Worse, every “little guy” who worked around Washington DC politicians and had a PC and an internet connection could report any story he’d seen or heard within hours or even minutes of hearing it. Result? Some politicians political careers could be suddenly destroyed.
• The Internet’s capacity to turn anyone into a world-renowned “journalist” has to terrify politicians. People that politicians used to take for granted, tease or even abuse, have suddenly become potential and potent threats. Every janitor, cleaning lady, and Secret Service agent can “cash in” by reporting racy, criminal or treasonous stories over the internet.
What about “hackers” who intrude into your email or Twitter accounts? There’s no real safety in digital communication of the internet. Did you ever send a picture of yourself in the nude to your significant other? Well, you can probably kiss your illusion of someday becoming President goodbye.
Don’t believe me? Ask Hillary Clinton. Email can be lethal.
How’d you like to live in a world where you couldn’t trust any of the ordinary people that you encounter every day? If you were seen stepping one foot over the “line” of propriety, stupidity or even criminality, the whole world might instantly know. In fact, the world might even know before you realized what you’d done.
• Today, ordinary people are more than a little paranoid that someone might be “watching” them over their internet or cellphone connections. Our concerns about “Big Brother” might be valid or exaggerated.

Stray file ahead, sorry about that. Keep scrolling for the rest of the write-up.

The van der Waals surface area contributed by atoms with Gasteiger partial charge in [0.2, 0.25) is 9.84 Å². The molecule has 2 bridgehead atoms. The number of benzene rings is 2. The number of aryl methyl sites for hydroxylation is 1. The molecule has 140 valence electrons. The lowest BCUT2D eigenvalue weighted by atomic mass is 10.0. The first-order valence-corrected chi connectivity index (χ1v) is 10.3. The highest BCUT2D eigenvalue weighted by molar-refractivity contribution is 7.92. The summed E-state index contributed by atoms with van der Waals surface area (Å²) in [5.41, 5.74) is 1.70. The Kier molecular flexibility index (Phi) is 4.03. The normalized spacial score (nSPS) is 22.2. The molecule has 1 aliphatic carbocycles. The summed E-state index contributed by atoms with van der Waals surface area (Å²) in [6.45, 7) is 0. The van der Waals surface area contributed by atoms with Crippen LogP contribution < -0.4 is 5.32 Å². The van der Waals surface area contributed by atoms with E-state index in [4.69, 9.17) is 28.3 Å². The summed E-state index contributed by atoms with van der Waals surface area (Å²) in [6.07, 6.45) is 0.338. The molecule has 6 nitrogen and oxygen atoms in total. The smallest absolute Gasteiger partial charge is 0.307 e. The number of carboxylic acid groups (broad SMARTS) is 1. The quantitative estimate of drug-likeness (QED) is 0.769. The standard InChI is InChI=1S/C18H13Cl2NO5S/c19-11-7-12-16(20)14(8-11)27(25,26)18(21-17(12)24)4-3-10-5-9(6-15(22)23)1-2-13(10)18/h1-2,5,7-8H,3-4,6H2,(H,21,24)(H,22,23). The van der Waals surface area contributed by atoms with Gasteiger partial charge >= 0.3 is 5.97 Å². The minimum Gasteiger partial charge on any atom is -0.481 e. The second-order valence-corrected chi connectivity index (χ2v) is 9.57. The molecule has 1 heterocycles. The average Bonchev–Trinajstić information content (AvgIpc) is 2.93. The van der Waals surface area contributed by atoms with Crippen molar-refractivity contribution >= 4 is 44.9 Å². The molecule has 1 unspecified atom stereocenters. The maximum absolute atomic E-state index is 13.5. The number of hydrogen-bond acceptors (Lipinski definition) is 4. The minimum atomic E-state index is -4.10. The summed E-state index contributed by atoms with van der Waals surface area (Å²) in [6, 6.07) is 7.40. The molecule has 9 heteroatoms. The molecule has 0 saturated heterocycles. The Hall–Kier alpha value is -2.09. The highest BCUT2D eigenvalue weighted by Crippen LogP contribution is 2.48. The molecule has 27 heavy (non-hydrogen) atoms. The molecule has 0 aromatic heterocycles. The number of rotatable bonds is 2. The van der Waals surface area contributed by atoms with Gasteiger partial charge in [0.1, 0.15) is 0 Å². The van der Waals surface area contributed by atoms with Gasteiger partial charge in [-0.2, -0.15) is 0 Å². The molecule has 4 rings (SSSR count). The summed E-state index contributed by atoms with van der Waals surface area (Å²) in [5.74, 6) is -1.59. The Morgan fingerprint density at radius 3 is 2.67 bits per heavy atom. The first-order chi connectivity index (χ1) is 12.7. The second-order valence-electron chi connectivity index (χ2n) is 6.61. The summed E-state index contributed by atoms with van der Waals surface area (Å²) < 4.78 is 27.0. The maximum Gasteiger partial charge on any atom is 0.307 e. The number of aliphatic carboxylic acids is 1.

Still, compared to ordinary people’s fears of one “Big Brother,” the politicians’ fears of exposure by hundreds, thousands, even millions of “little brothers” (like you and me, and Matt Drudge) must be hundreds of times greater.
Somebody might be spying on me or you. Maybe. But there must be hundreds or even thousands of people who are spying on Obama, Hillary and Trump.
The burden of knowing that the whole world might be spying on them, must weigh heavily on every politician, government employee and cop. (When a cop chases a suspect is he more afraid of bystanders (“Little Brothers”) pulling their iPhones to video-record the chase than he is of the suspect pulling a gun?)
• Here’s a story from Reuters (“Illinois Republican lawmaker resigns, cites Facebook, Twitter hacks”) that illustrates the spying stress that politicians must feel. Reuters reported on one politician who’s buckled under the Internet’s weight:
“A prominent Illinois Republican has resigned from the state legislature, citing multiple incidents of fake Facebook and Twitter accounts set up in his name in recent weeks.
“‘After some cyber security issues arose, I began to re-evaluate my continued public service,’ Representative Ron Sandack, House Republican floor leader, said in a resignation letter provided by the Republican Caucus.”
By “cyber security issues,” Mr. Sandack may have been referring to “leaked secrets” about his political activities.
By “continued public service,” he may have meant “ongoing criminal activities” and/or the “racket” we call “politics”.
“[Mr. Sandack’s] resignation comes as both major U.S. political parties are increasingly bedeviled by hacking, including last Friday’s leak of [Hillary’s] emails that have embarrassed Democrats as they gather for the party’s convention in Philadelphia this week.